17 July 2023

What the Taliban’s Defensive Public Messaging Reveals

Andrew Watkins

In the nearly two years since the Taliban’s takeover, much of the Afghan population continues to struggle to meet basic daily needs amid a severe humanitarian crisis. The Taliban have imposed a raft of draconian restrictions on Afghan women and girls, effectively erasing them from public life. Yet, in a recent public address, the Taliban’s supreme leader, the emir Sheikh Haibatullah Akhundzada, claimed his government has provided Afghan women with a “comfortable and prosperous life.”A Taliban spokesman addresses reporters in Kabul, Afghanistan, Aug. 17, 2021. The group’s public messaging capacity has seen a significant jump since they appropriated the former government’s state media apparatus. (Jim Huylebroek/The New York Times)

Setting aside the controversy of the emir’s brazen claim, his address illuminates some trends that have emerged in the Taliban’s recent public messaging. These trends might shed light on the Taliban’s still-quite-secretive policymaking process, increasingly steered by their reclusive leader.

The Emir’s Eid al-Adha address

For much of the two-decade insurgency against the U.S.-led intervention and partner Afghan state, the emir’s annual Eid addresses (issued for both Islamic holidays, Eid al-Fitr and Eid al-Adha) were the most significant formal public statements issued by the Taliban. The group’s public messaging capacity has grown steadily over the past decade, with a significant jump after the takeover of the country in August 2021, when they appropriated the former government’s state media apparatus. Yet while the Eid addresses are no longer so exclusive, they continue to stand as a some of the only public statements issued by the supreme leader.

As a regularly scheduled formal statement, the emir’s Eid messages have grown relatively repetitious in style and in content over the years. Therefore, new topics or shifts in tone suggest what the Taliban’s leader deems important enough to address.

Xi Jinping’s Russian Albatross


ATLANTA – Wagner Group leader Yevgeny Prigozhin may have played his assigned role by reportedly meeting with Russian President Vladimir Putin in the Kremlin on June 29. But notwithstanding the contrived show of unity, it will not have been lost on Chinese President Xi Jinping that Prigozhin’s highly public mutiny last month has profoundly weakened the Russian leadership. With Ukraine on a counteroffensive and Russia’s battlefield losses mounting, Xi’s “no limits” partnership with Putin is quickly morphing into a military liability for China.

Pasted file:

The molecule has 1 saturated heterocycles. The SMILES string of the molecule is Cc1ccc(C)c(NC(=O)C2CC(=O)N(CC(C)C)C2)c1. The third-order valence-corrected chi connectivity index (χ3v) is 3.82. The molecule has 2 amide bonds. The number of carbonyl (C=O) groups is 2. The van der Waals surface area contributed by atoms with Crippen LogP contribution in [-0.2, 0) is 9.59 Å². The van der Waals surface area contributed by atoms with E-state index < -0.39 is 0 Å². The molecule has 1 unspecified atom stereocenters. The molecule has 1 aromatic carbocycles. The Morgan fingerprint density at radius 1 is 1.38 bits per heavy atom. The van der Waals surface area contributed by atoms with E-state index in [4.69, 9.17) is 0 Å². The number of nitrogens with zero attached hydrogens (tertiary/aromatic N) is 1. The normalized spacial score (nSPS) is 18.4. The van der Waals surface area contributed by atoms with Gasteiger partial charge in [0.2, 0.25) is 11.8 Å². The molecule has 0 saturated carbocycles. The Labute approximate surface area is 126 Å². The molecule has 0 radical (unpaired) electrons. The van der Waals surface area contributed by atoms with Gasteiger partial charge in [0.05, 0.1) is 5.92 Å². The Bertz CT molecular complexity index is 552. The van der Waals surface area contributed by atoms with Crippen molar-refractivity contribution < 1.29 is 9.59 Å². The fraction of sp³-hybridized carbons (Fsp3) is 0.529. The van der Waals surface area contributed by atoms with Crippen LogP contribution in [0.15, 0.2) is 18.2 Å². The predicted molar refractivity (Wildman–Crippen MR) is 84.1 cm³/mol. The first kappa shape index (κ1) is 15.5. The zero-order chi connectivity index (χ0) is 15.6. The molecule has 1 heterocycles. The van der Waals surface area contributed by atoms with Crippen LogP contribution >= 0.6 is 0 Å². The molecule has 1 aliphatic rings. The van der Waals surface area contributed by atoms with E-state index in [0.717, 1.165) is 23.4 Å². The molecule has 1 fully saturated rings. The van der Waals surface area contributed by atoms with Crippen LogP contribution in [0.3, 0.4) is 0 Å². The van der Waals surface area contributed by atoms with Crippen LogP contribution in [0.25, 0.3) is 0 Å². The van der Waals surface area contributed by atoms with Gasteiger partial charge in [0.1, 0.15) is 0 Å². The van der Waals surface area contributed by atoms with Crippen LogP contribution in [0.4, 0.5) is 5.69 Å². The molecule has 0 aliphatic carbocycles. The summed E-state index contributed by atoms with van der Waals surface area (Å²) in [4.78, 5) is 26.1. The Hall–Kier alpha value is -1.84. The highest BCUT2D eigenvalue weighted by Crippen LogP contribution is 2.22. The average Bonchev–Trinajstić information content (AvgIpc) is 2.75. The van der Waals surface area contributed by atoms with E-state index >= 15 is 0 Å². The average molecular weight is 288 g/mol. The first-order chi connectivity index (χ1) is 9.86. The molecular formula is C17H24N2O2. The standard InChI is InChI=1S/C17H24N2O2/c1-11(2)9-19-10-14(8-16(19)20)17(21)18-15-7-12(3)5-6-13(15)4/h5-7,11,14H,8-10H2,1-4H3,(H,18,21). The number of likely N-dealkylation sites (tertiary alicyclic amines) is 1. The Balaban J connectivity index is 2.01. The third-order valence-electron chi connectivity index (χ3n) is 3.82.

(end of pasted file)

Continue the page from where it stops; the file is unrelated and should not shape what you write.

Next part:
Of course, China insists that the Wagner Group’s abortive putsch did not threaten its own cooperation with the Kremlin. Just hours after Prigozhin halted his march on Moscow, the Communist Party of China issued a statement dismissing the revolt as an internal matter. Inside China, news of Prigozhin’s uprising has been sparse, because censors have sanitized Chinese social media of any hint that Putin may have been taken down a peg. State media have duly reiterated the regime’s support for Russia, portrayed the Western reaction as overblown, and declared Putin’s position to be secure.

It is understandable that Xi would maintain this façade, given how often he has waxed rhapsodic about China’s ties with Russia and his personal relationship with Putin. The two men have met some 40 times over the past decade, repeatedly avowing a shared worldview. Putin launched his invasion of Ukraine shortly after Xi had announced their “no limits” partnership, and handshake photos during Xi’s visit to Moscow in March – three days after the International Criminal Court indicted Putin for war crimes and issued a warrant for his arrest – conveyed that their bond remained strong.

In the multipolar world that China touts, Russia remains key to constraining the United States and its allies. The “comprehensive strategic partnership” that Xi and Putin announced in March encompasses everything from cooperation on “de-dollarization” to pursuing parallel policies in Iran, Syria, and Africa – where China’s investments and rising profile complement Russia’s growing military and political presence. Notwithstanding the consequences of Russian aggression in Ukraine, Xi has emphasized that China’s strategy vis-à-vis Russia “will not be changed by any turn of events … no matter how the international landscape may change.”

Youths’ desperate ‘four no’ attitude worries China